Urban H. Broughton
Urban Hanlon Broughton (12 April 1857 – 30 January 1929) was an English civil engineer, railroad and mining executive, and Conservative Party Member of Parliament. In 1929, he was in line for elevation to the peerage, but he died in January before the process was finalized. However, his wife, Cara Leland (née Rogers) Broughton became the first Lady Fairhaven, and their eldest son, the first Baron Fairhaven.
Youth, education, early career
Born in England, Urban Broughton studied civil engineering at the University of London. Upon graduation, he worked on a variety of projects including railways, drainage systems, and dock works. He became involved with the Shone sewer system, a pneumatic-pump-based system invented by Sir Isaac Shone and first installed in the British Houses of Parliament. This work led him to the United States around 1887.
Coming to America
Around the same time, self-made millionaire industrialist Henry Huttleston Rogers, who had become a principal in the Standard Oil empire, began to consider providing a sewer and water project for his hometown of Fairhaven, Massachusetts, where his family maintained a summer house. After much consultation with experts, he had chosen to adopt the Shone sewer system that had been developed in England. To manage the project, young Urban Broughton was assigned to explain procedures and direct the actual work.
During his stay at Fairhaven, Broughton became acquainted with one of Rogers' daughters, Cara Leland Duff (née Rogers), a young widow. By 1895, the sewer work was well on its way to completion, and Cara Rogers Duff and Urban Broughton had decided to be married. A quiet wedding was held at the residence of Henry H. Rogers and his wife, Abbie Gifford Rogers at 2026 East Fifty-Seventh Street in New York City. On Christmas Day, they sailed aboard an ocean liner on a honeymoon trip to Europe. Cara and Urban had two sons, Urban Huttleston Rogers Broughton, also known as Huttleston Broughton, born in August 1896 at Fairhaven, and Henry Rogers Broughton, born in January 1900.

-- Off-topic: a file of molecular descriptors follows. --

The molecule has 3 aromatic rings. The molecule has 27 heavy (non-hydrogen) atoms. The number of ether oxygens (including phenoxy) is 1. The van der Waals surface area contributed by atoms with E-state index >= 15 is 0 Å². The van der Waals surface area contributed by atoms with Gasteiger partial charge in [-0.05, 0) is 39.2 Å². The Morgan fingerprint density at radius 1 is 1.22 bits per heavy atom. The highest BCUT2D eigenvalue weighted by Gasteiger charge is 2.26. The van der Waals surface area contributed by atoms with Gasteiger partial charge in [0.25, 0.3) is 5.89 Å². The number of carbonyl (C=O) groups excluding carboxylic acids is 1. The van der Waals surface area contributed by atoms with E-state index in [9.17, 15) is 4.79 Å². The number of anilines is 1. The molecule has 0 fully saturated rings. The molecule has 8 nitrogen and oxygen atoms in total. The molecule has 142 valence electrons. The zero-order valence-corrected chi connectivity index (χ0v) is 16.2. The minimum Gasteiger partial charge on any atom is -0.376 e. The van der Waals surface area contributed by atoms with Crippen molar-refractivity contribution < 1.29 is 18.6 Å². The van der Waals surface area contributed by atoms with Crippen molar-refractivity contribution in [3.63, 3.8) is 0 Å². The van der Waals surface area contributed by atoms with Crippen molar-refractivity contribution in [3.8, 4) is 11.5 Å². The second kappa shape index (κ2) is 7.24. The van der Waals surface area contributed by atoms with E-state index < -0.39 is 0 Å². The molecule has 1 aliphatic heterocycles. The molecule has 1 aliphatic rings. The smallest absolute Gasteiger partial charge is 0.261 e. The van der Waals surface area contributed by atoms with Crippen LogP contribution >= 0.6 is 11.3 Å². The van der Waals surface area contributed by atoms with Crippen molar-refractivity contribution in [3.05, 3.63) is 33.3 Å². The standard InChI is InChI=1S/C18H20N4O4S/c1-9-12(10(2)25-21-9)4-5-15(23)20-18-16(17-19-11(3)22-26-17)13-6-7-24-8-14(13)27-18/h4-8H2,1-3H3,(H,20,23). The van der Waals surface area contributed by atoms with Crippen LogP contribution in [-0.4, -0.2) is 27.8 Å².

Career in the United States
Although Urban Broughton was by birth an English subject, he spent more than twenty-five years in America, many of them in Chicago, Illinois. Urban Broughton became president of Utah Consolidated Mining Co. in 1901, and was chosen a director and a manager of the United Metals Selling Co., the selling agency for Amalgamated Copper Co.. He was also a director of the Atlas Tack Co. in Fairhaven, the Santa Rica Mining Co., and the Butte Coalition Mining Co. in Montana.
After the sudden death of his father-in-law, Henry H. Rogers Sr., in 1909, Urban Broughton became president of The Virginian Railway Company.
Returning to England
In 1912, Urban, Cara, and their two sons, Huttleston Broughton, and Henry Broughton, moved to England. They took up residence in wealthy Mayfair, London. In 1915 Urban became a Member of Parliament for Preston, a seat he held until 1918. He found pleasure in this new career, becoming a close personal friend of Prime Minister Andrew Bonar Law. Cara devoted herself to family matters and other domestic duties. Their sons became thoroughly oriented British subjects.
During World War I, both Urban and Cara were very active in the war effort. Urban was used by the English government in many ways. He published a strong brochure designed to appeal to the good will of America. It was entitled The British Empire At War.
Cara she offered all her efforts to the good of her adopted country as well, sponsoring many types of war work. She was deeply interested in the well being of Bethnal Green Military Hospital. She gave hospitable parties for wounded soldiers at the family home in Broadoaks, Byfleet.
Death, peerage, memorial
Urban Broughton died in January 1929, at the age of 71. Just a few weeks earlier, his name had been pending for elevation to the peerage by King George V. On May 2, 1929, the king proclaimed that "Cara Leland Broughton, widow of Urban Hanlon Broughton, may henceforth enjoy the same style and title as if her husband...had survived and received the title and dignity of Baron Fairhaven". The eldest son, Huttleston, was elevated to his father's barony, and became the first Baron Fairhaven, and Cara, the first Lady Fairhaven.
In December 1929, the historic Runnymede Meadow, with adjoining lands totaling 182 acres (0.74 km2) twenty miles (32 km) southwest of London, where the civil freedoms of Magna Charta were agreed to in 1215, was presented to the National Trust by Lady Fairhaven and her two sons in memory of Urban Hanlon Broughton.
- Millicent Library, Fairhaven, Massachusetts
- Anglesey Abbey Gardens & Lode Mill website
- Broughton Memorial at Runnymede by Edwin Lutyens
- Leigh Rayment's Historical List of MPs – Constituencies beginning with "P" (part 2)[self-published source][better source needed]
- Hansard 1803–2005: contributions in Parliament by Urban H. Broughton
|Parliament of the United Kingdom|
Alfred Aspinall Tobin and
George Frederick Stanley
|Member of Parliament for Preston
With: George Frederick Stanley
Thomas Shaw and
George Frederick Stanley